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A $1.3 billion direct air capture plant in Texas will remove 500,000 tons of CO2 every year

That's 5 times more than every direct air capture facility combined.

A $1.3 billion direct air capture plant in Texas will remove 500,000 tons of CO2 every year

Climate experts believe that reducing greenhouse gas production will not be enough to limit the effects of climate change. We must also remove a large amount of carbon dioxide from the atmosphere that we have already released.

Besides planting trees, one way to remove CO2 from the atmosphere is through direct air capture systems (DACs). Operate by stripping CO2 from the air and then either burying it underground or using it to manufacture products such as concrete or aviation fuel.

Currently, there are 19 DAC systems operating worldwide that capture around 10,000 tons of CO2 annually. To completely cancel out the total amount of CO2 produced each year, we’d need to sequester 20 billion tons of CO2 annually. 

Solving climate change through DAC seems like an overwhelming, impossible task. Still, a new development in West Texas could prove that DAC is a viable solution that can easily be scaled to remove millions, if not billions, of tons of CO2 annually.



Last year, Occidental Petroleum Corp. broke ground on the STRATOS DAC plant in West Texas, which, when operational, could remove up to 500,000 tons of CO2 from the atmosphere every year. The plant is the first of what the company hopes to be 100 of its kind. The original budget was $800 billion, but it has blown up to $1.3 billion, bringing a $500 million investment from BlackRock.

BlackRock’s investment is a big vote of confidence in the efficacy of DAC technology and the STRATOS project's financial viability.

“We are excited to partner with BlackRock on this transformative facility that will provide a solution to help the world reach net zero,” Occidental Petroleum Corp Vicki Hollub said in a statement. “This joint venture demonstrates that Direct Air Capture is becoming an investable technology and BlackRock’s commitment in STRATOS underscores its importance and potential for the world. We believe that BlackRock’s expertise across global markets and industries makes them the ideal partner to help further industrial-scale Direct Air Capture.”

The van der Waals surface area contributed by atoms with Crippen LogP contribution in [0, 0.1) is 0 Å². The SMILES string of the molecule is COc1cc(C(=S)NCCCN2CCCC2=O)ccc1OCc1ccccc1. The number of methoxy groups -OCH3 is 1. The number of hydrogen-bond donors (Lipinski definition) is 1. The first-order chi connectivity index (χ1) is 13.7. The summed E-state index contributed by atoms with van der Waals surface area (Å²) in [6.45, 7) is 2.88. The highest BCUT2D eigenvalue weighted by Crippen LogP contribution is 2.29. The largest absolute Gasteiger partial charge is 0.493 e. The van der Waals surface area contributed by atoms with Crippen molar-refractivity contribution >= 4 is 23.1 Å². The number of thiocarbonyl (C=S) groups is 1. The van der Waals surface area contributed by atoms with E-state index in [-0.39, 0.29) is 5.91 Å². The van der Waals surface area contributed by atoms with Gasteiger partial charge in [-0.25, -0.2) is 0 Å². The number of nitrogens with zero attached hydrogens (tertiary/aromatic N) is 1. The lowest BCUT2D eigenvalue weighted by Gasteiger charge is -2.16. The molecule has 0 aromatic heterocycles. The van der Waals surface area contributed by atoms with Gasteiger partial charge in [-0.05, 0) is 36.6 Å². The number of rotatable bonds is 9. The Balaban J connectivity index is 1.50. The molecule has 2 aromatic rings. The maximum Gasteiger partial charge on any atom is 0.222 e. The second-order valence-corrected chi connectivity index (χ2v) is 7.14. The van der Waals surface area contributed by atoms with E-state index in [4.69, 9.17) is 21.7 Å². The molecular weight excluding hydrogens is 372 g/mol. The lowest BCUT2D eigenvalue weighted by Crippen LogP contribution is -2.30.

According to BlackRock CEO and Chair Larry Fink, the new DAC facility “represents an incredible investment opportunity for BlackRock’s clients” and “underscores the critical role of American energy companies in climate technology innovation.”

The STRATOS project is 30% complete and when it is fully operational in 2025, it will generate revenue by selling carbon credits. It has already inked deals with Amazon, All Nippon Airways, and TD Bank. Companies purchase climate credits to offset their carbon footprint.

On an altruistic level, carbon credits allow companies to say they’ve removed the carbon from the atmosphere that they’ve produced through manufacturing, shipping, or harvesting materials. They also purchase them to meet their net-zero goals, align with the targets of the Paris Agreement, follow industry trends, create a positive image of the company through PR, or meet customer demand for environmentally sound businesses.

If all goes well with STRATOS, Occidental hopes to expand globally like a McDonalds or Starbucks. “Instead of expecting to build 100 of these, then we can start to get into the hundreds of them and potentially the thousands that are going to be needed to be built,” she said, according to Freethink.

If Occidental and its partners can get thousands of STRATOS DACs up and running worldwide, it could significantly reduce annual CO2 production by millions of tons and provide hope that we can one day get to a net-zero world.

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